In that same period, I have been fortunate to meet a banker who continues to rise through the ranks, but from onset had her exit strategy in her palm. Today she’s into real estate business, wholesaling and empowering many others in some form of hire purchase business or the other while still at her banking job. I imagine what would’ve become of me if I had gained employment in many of the states I applied to back then, after my National Youth Service Corp, NYSC program and now have to live without pay for months on end, or getting fired at my job, not because of an indiscretion on my part, but because a state like Imo with a megalomaniac as a governor is restructuring it’s civil service, just because I wanted a pensionable job, of which the greatest defaulters today are state governments (like in Ogun State) who fail to remit their own part of the bargain, while promptly withdrawing from the workers’ accounts the employee contribution.
Another friend of mine spent amounts running into millions trying to secure a federal job in Abuja, before finally giving up, realizing she was been scammed. All of that amount lost while she was yet unemployed. Amounts of which much less have been used to found growing and going concerns. She eventually landed a job at an oil servicing company, and over the years built so much to live the kind of life anyone could wish for in today’s Nigeria, while continuing to lose major sums in “philanthropy” to family and friends (like me) because of her large heart, which is not bad, but I reminded her of what my people say, “anaghi eji apata etufuo, abu ogalanya”, literally “no one becomes rich by being a spendthrift”. Many schemes and scams yet more after to which she yet lost lots of money, she recently intimated me of a networking business, and that was when I wielded the big stick. Though she considered the idea because of my insistence that she ploughed her money into something worthwhile, she agreed with me not to pursue it, not because she was inclined so to do, but because I gave her instances of my own experiences in the past with such companies, right from my university days, even till after my youth service to which I lost money that would’ve added to make my life better today. Gaining only in motivational speeches at big halls by people at the top of the “pyramid” who became rich off our sweat, by feeding us stories of “being around the world” that satiated only our greed but still left the majority of us in the audience poor, while trying to sell a product to an already saturated market directly, that the only way out would’ve been to employ lies and schemes to move ahead. These companies because of their bad reputation have now modified their schemes, even hiding behind employment sites to lure the unemployed to job seminars, only to end up wrecking the lives of the unsuspecting applicants.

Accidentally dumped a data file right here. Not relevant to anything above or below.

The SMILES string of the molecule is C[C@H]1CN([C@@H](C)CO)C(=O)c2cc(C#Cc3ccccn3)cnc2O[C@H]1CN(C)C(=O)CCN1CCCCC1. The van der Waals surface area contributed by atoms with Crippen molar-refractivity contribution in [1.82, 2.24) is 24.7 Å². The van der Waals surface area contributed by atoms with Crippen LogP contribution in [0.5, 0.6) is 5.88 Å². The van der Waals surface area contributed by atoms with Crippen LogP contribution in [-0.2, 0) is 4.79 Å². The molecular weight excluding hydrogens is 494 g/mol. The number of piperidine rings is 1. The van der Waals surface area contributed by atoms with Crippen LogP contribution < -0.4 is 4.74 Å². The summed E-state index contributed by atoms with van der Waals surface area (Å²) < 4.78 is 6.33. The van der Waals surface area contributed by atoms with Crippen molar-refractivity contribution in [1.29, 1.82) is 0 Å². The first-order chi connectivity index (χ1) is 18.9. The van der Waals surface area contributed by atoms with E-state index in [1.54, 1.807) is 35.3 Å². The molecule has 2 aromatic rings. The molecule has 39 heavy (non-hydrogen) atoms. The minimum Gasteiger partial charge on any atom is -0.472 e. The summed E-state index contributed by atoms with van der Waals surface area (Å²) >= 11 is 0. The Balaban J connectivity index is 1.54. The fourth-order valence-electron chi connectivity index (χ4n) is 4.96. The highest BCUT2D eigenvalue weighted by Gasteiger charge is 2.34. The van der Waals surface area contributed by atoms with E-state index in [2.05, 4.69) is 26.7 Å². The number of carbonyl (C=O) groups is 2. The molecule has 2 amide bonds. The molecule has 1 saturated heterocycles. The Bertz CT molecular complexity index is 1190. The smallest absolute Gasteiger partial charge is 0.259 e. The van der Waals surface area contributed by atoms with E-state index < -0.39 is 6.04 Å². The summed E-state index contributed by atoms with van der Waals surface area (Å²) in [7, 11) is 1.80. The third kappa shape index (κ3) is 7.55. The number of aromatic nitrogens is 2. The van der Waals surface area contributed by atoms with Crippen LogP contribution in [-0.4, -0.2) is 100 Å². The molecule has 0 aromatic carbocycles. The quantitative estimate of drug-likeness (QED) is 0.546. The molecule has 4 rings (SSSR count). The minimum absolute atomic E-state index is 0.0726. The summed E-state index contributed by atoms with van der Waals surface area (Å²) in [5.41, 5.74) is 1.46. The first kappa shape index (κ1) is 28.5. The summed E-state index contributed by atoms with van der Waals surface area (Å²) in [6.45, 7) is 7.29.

However, at the time she was telling me about the networking business, she’d planned to go to the United States. Though I expressed my displeasure, I couldn’t but wish her well in pursuing a visa. She was distraught when her application was denied at the embassy, and in consoling her we agreed it was time we explored other means to spend her money, especially in ways that returns yield to her. Within just days, she bought into the hire purchase business reaping quietly weekly, and just late last week, while Petroleum And Natural Gas Senior Staff Association of Nigeria, PENGASSAN declared a strike and she couldn’t go to work and of course the extended Eid El Fitri holidays, she managed to buy someone out of her provision store, including goods, power generator, deep freezer and showcase, with sights set on more hire purchase business and Uber Taxis, amongst several others.
The fact that things are hard these days isn’t lost on me. I understand that not many people have disposable income to throw away like in the above situation, but many unemployed people are spending far more just staying alive, when such monies could be funneled to profitable ventures. The sad thing is that not many people want to start small, so when they approach people for credit, they just hit creditors with ridiculously humongous amounts, which the creditor may be skeptical to part with, even when s/he can afford to, especially when the one has little or no experience in the venture s/he intends to invest in, or not known to have handled that kind of money ever.
Others who may have handled such while working, and failed to invest such also find it difficult to raise funds because the question is soon asked about what the person did with such when s/he had access to such amounts. You then find that many who have lived extravagant lives while working forget that no condition is permanent, and besides not imbibing a savings culture, fail to invest part of their income. After losing their jobs, they are also not humbled like “Brother Bobby” I knew as a kid, who lost his banking job in the eighties, humbled himself to learn vulcanizing, and managed to continue fending for his family, enough to raise funds, start a small business, and move out of the one room apartment he used to live even as a banker to a more spacious apartment in a better part of town.
What I’m asking you to do today, is not to put your eggs in one basket. The way the country is set today makes it unwise for couples to both be at salaried jobs. At least, either or both should earn daily income, for obvious reasons. I have a friend who though loves teaching, found that he couldn’t follow his passion and still make money as it were, and got him a commercial minibus which he drives very early in the morning, and late in the evening, spending the day doing what he loves best. If you are out of job today, do know that that situation isn’t the end, the solution isn’t in drowning your sorrows over missed opportunities in alcohol, nor gambling despite momentary “hammering”, or getting involved in get-rich-quick schemes. It is in holistically reviewing the situation in a bid to fostering a more long term plan to financial emancipation, of which starting small is key.